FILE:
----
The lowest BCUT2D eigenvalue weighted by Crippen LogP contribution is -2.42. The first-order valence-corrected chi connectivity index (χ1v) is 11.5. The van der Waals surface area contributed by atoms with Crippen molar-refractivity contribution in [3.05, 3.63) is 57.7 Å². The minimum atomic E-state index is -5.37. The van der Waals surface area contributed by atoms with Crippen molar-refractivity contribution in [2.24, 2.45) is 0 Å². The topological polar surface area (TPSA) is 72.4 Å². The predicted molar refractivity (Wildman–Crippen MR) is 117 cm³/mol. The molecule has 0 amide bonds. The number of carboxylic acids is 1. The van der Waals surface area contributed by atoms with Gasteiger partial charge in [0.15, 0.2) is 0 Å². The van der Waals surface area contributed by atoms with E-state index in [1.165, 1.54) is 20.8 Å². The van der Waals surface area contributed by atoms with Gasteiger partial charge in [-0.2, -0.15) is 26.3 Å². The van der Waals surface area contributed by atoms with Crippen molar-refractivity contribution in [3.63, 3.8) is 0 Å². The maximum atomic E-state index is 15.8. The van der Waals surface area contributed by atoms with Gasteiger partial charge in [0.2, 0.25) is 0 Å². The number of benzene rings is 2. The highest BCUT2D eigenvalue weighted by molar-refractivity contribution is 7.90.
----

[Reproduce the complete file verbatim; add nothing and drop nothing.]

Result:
The lowest BCUT2D eigenvalue weighted by Crippen LogP contribution is -2.42. The first-order valence-corrected chi connectivity index (χ1v) is 11.5. The van der Waals surface area contributed by atoms with Crippen molar-refractivity contribution in [3.05, 3.63) is 57.7 Å². The minimum atomic E-state index is -5.37. The van der Waals surface area contributed by atoms with Crippen molar-refractivity contribution in [2.24, 2.45) is 0 Å². The topological polar surface area (TPSA) is 72.4 Å². The predicted molar refractivity (Wildman–Crippen MR) is 117 cm³/mol. The molecule has 0 amide bonds. The number of carboxylic acids is 1. The van der Waals surface area contributed by atoms with Gasteiger partial charge in [0.15, 0.2) is 0 Å². The van der Waals surface area contributed by atoms with E-state index in [1.165, 1.54) is 20.8 Å². The van der Waals surface area contributed by atoms with Gasteiger partial charge in [-0.2, -0.15) is 26.3 Å². The van der Waals surface area contributed by atoms with Crippen molar-refractivity contribution in [3.63, 3.8) is 0 Å². The maximum atomic E-state index is 15.8. The van der Waals surface area contributed by atoms with Gasteiger partial charge in [0.2, 0.25) is 0 Å². The number of benzene rings is 2. The highest BCUT2D eigenvalue weighted by molar-refractivity contribution is 7.90.